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Health IT Success Stories

Virginia Makes Tobacco Screening and Cessation Interventions a Burning Issue

Letha Fisher Quote: 'Smoking is a serious public health issue in Virginia. By leveraging our experience in health IT and quality improvement, we can expand patient access to smoking cessation resources.'

Virginia Health Quality Center (VHQC) is Virginia’s Medicare Quality Improvement Organization (QIO). It also runs the Virginia Health IT (VHIT) program, which serves as Virginia’s regional extension center (REC). VHQC recognized smoking as a significant health issue in Virginia and developed an action plan, based on stage 1 meaningful use principles, to mitigate the problem. The plan leverages QIOs and RECs, which provide support to physician practices that use health IT to improve patient care.

1.1 Million Virginians Smoke

Nationally, smoking kills more people than alcohol, car crashes, illegal guns, murders, and suicide combined. The 2009-2010 National Adult Tobacco Survey, which found that 18.5% of Virginians smoke, indicates that smoking is a particularly significant health concern in Virginia. In part, VHQC’s work was motivated by the economic impact that smoking has in Virginia:

  • Smoking directly accounts for $2.08 billion in annual healthcare costs in Virginia; and
  • Smoking-related illnesses cost Virginia’s Medicaid program $401 million.

Meaningful Use Helps Set Practice Based Goals

In light of these data, VHQC sought to improve smoking assessment and cessation intervention rates. To do so, VHQC first reviewed the meaningful use stage 1 core objectives of recording smoking status and reporting smoking-related clinical quality measures. It also analyzed the performance of REC-enrolled practices that had selected these clinical quality measures for meaningful use reporting, and of QIO-participating practices that report on these measures through the Center for Medicare & Medicaid Services’ Physician Quality Reporting System (PQRS). VHQC then identified the following goals:

  • Improve the rate of screening and cessation intervention in QIO PQRS participating practices from 70% to 90%; and
  • Spread innovation to practices participating in the QIO cardiac learning and action network, and statewide through Million Hearts, to achieve the Million Hearts 65% benchmark for smoking cessation intervention rates for all practices.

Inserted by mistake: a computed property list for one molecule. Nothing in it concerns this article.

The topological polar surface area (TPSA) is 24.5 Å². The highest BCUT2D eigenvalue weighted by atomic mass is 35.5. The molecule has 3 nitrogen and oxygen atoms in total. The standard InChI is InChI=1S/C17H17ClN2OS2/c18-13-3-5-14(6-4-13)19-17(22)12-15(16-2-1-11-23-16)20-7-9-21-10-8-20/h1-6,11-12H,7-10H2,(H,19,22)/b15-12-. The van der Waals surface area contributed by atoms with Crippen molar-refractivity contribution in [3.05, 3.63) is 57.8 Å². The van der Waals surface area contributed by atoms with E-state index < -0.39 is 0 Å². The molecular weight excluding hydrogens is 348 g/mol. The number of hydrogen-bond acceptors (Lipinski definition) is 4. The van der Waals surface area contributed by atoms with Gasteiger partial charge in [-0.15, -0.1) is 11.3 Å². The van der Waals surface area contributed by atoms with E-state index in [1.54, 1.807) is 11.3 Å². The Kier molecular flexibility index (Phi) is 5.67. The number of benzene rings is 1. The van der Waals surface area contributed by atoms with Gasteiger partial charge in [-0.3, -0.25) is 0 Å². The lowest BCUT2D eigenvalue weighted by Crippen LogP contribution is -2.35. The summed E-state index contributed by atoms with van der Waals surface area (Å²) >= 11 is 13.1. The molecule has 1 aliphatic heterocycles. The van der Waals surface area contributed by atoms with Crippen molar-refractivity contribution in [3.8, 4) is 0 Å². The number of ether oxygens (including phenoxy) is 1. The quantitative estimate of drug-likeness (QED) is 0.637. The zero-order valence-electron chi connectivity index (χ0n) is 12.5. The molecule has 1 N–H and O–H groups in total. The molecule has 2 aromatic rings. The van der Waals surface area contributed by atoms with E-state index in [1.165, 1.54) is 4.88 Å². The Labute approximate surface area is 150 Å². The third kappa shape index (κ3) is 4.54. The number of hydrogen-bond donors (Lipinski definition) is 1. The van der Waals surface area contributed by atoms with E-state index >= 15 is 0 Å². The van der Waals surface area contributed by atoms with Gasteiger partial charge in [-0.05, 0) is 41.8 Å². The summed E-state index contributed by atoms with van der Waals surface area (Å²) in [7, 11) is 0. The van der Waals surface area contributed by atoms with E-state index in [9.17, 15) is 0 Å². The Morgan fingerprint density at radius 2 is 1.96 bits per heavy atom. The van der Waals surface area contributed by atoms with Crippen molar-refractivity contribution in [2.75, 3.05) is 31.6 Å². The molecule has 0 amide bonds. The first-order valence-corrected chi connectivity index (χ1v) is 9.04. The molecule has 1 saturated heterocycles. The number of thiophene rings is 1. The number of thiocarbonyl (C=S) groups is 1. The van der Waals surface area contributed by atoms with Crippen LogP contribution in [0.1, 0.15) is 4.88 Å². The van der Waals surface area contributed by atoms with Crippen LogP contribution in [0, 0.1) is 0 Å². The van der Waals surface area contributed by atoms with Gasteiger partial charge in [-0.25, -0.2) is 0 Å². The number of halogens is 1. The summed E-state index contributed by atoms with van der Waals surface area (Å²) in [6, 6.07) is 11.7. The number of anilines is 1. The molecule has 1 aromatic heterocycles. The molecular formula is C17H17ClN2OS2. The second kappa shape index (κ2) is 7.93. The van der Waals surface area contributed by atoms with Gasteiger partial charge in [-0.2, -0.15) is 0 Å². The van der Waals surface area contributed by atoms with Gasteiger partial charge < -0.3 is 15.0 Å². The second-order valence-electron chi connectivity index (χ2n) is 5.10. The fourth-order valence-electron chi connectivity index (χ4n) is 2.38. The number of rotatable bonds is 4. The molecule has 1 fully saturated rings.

Identifying Potential Barriers to Improvement

VHQC plans to use EHR data to track progress towards goal achievement. There are several factors, though, that impact the quality and accuracy of EHR reporting data. In order to ensure consistent, high quality reporting, VHQC recommends their provider practices:

  • Develop specific and standardized documentation processes to ensure smoking status and smoking cessation intervention data are captured in reportable EHR fields;
  • Provide staff training on the defined documentation process; and
  • Ensure smoking status and cessation intervention data are recorded by every staff member for every patient at every visit.

Developing and Implementing a Plan of Action

Drawing on the ONC Meaningful Use Vanguard (MUV) program, VHQC was able to collaborate with an elite group of providers to identify best practices for using an EHR to record smoking status, evaluate tobacco use, and implement smoking cessation interventions. Identified best practices include:

  • Implement workflow-redesign principles to promote patient engagement and self-reporting;
  • Use a patient portal to record demographics and capture smoking status;
  • Review an EHR measure report card weekly to track provider performance; and
  • Contact the EHR vendor immediately to resolve any functionality concerns that arise.

In order to facilitate spread of these best practices, VHQC will host educational teleconferences featuring MUVers and facilitate a mentorship program that pairs practices with MUVers that have demonstrated successful smoking cessation counseling approaches.

Information sharing between the REC and QIO staff was also critical in developing the action plan. The two programs coordinate closely to avoid duplication of effort and increase patient impact. This means more practices will have access to knowledge and resources they need to help Virginians stop smoking.

VHQC Provides Technical Assistance to Help Clinicians use EHRs to Measure and Track Success of Cessation Interventions

VHQC will also work with participating practices and their EHR vendors to design and implement clinical decision support alerts that will remind providers to update a patient’s smoking history and then offer patients the most appropriate evidence-based cessation intervention proven effective for their demographic.

Next Steps

Because the meaningful use data have only recently become available, it is too soon to determine preliminary success. VHQC is confident, however, that this initiative will help more Virginians obtain the physician support they need to stop smoking.

VHQC encourages other RECs to find ways to partner with the state’s QIO and stakeholder organizations. By joining together to share resources, you can support more physician practices and make a greater impact on your community.